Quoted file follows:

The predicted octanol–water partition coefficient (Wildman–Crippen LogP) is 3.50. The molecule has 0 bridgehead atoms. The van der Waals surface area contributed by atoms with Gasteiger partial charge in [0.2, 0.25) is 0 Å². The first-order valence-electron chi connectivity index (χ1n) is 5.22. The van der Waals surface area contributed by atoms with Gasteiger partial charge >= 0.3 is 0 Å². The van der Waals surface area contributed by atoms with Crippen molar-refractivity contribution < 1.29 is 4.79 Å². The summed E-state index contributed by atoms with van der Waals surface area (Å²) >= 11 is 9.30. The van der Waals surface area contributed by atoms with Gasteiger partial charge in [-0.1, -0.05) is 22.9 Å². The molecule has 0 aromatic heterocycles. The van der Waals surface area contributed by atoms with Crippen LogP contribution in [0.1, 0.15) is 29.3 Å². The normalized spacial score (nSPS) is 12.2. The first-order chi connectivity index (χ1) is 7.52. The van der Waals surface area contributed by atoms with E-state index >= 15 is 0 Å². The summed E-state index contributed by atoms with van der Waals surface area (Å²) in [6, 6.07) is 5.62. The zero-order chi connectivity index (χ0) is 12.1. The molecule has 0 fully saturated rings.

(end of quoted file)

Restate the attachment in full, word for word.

The predicted octanol–water partition coefficient (Wildman–Crippen LogP) is 3.50. The molecule has 0 bridgehead atoms. The van der Waals surface area contributed by atoms with Gasteiger partial charge in [0.2, 0.25) is 0 Å². The first-order valence-electron chi connectivity index (χ1n) is 5.22. The van der Waals surface area contributed by atoms with Gasteiger partial charge >= 0.3 is 0 Å². The van der Waals surface area contributed by atoms with Crippen molar-refractivity contribution < 1.29 is 4.79 Å². The summed E-state index contributed by atoms with van der Waals surface area (Å²) >= 11 is 9.30. The van der Waals surface area contributed by atoms with Gasteiger partial charge in [-0.1, -0.05) is 22.9 Å². The molecule has 0 aromatic heterocycles. The van der Waals surface area contributed by atoms with Crippen LogP contribution in [0.1, 0.15) is 29.3 Å². The normalized spacial score (nSPS) is 12.2. The first-order chi connectivity index (χ1) is 7.52. The van der Waals surface area contributed by atoms with E-state index >= 15 is 0 Å². The summed E-state index contributed by atoms with van der Waals surface area (Å²) in [6, 6.07) is 5.62. The zero-order chi connectivity index (χ0) is 12.1. The molecule has 0 fully saturated rings.